Specifically designed for households with earnings, the credits are intended to supplement the wages and thus increase the purchasing capacity of employed households. Workers can receive the credits even if their incomes are too low to pay any income taxes.
“These tax credits are a critical source of income for hundreds of thousands of working families around the state, who often struggle to meet their basic needs,” says Judith Bartfeld, UW-Extension food security research and policy specialist and professor at UW-Madison. “The credits are also good for communities, since they infuse extra money into the local economy.”
Households need at least some earned income from work to be eligible for the EITC. For unmarried tax filers with children in their household, the income limits range from $39,296 with one child to $47,955 with three or more children. All income limits are approximately $5000 higher for married households. A smaller credit for some tax filers without children is available with incomes up to $14,880 if unmarried or $20,430 if married.
The amounts of the credits also vary depending on who’s in the household, with the highest credits for households with 3 or more children. The federal EITC ranges from a few dollars to over $6000; the Wisconsin credit–which is available to any households with children that qualify for the federal credit–can be as high as $2131. Credit amounts also vary with income, and gradually decline in value as income approaches the cut-off.
In order to receive these credits, eligible people must file taxes and specifically claim the credits on their returns. Both federal and Wisconsin taxes must be filed in order to receive both of the credits. This year, refunds for returns that include the EITC won’t be issued before February 15, but households don’t have to wait until then to file their returns.
Every year, thousands of eligible families miss out simply by not filing a return. People who may not have been eligible in the past are more likely to miss out, as are non-English speakers, people with changes in household circumstances, and those whose income is too low to otherwise have to file tax returns. People new to Wisconsin may not be familiar with the state EIC, as it is not available in all states.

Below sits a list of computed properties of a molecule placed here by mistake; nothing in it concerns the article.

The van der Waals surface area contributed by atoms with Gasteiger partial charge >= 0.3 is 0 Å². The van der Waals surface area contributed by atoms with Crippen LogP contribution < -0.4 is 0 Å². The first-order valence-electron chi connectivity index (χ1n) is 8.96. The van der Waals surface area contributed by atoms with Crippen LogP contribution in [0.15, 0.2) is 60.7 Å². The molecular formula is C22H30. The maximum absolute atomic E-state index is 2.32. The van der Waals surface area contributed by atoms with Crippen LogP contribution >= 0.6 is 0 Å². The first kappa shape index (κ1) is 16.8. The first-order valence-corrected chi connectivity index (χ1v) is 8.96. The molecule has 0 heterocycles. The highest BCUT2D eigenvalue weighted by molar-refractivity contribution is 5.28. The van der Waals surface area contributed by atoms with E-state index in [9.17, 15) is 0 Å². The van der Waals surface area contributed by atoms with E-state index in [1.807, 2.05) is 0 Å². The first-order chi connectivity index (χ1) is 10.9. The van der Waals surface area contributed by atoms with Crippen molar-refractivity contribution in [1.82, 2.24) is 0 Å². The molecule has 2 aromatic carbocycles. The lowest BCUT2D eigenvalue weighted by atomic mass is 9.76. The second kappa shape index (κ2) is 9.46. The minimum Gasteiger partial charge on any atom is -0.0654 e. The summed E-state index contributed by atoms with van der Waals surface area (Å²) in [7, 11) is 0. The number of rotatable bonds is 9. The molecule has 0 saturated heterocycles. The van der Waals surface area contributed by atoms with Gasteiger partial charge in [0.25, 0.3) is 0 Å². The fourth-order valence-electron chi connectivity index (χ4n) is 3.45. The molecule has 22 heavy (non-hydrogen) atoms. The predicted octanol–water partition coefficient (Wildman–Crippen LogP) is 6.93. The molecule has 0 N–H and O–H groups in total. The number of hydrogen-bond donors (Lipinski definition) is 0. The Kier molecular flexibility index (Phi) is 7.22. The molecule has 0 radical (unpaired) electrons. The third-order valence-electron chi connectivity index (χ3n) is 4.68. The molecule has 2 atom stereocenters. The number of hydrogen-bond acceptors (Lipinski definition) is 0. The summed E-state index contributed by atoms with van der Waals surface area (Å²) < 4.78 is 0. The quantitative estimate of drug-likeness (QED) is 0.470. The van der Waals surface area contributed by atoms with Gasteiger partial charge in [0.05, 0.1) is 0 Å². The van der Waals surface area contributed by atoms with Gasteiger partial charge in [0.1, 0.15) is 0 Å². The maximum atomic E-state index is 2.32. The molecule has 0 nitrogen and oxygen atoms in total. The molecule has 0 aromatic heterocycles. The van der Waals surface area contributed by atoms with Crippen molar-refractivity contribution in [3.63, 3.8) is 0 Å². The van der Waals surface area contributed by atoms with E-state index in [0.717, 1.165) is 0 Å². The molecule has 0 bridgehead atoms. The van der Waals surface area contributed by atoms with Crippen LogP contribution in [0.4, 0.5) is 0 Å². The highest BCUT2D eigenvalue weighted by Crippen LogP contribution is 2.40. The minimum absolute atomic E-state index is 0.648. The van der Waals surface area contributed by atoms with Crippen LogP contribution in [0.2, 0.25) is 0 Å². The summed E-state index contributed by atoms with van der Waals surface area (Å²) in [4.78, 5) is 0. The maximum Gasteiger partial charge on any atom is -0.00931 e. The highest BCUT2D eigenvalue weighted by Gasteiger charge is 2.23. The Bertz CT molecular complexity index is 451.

Filing a Wisconsin tax return also allows many people to claim the state Homestead Credit. This credit is intended to offset the impact of rent and property taxes on low- and moderate-income households. It is available to both renters and homeowners with incomes up to $24,680, and can be worth as much as $1,168.
Website provides information
To help eligible households learn about these tax credits, UW-Extension has developed a website providing detailed information—including information on eligibility and benefits, links to tax forms, links to find free tax assistance, and more. The website, which can be found at http://fyi.uwex.edu/eitc/, also provides resources for groups interested in helping to get the word out about the tax credits.
For individualized free help in filing taxes and claiming tax credits, taxpayers can visit a Volunteer Income Tax Assistance (VITA) or Tax Credit for the Elderly (TCE) site that provides service to low and middle-income tax filers.
To find a VITA site near you, visit http://fyi.uwex.edu/eitc/vita-sites/
To find a TCE site near you, visit: http://www.aarp.org/money/taxaide/.
To help tax preparers determine your eligibility for the EITC, bring along as much of the following information as possible:
–Valid Social Security cards for the taxpayer, spouse and dependents
–Birth dates for primary, secondary and dependents listed on the return
–Current year’s tax package, if received
–Wage and earning statements—Form W-2, W-2G, 1099-R from all employers
–Interest and dividend statements from banks (Form 1099)
–Copy of last year’s federal and state returns, if available
–Bank routing numbers and account numbers for direct deposit
–Any other relevant information about income and expenses
–Total paid for day care
–Day care provider’s identifying number
Contact Judith Bartfeld, 608-262-4765, firstname.lastname@example.org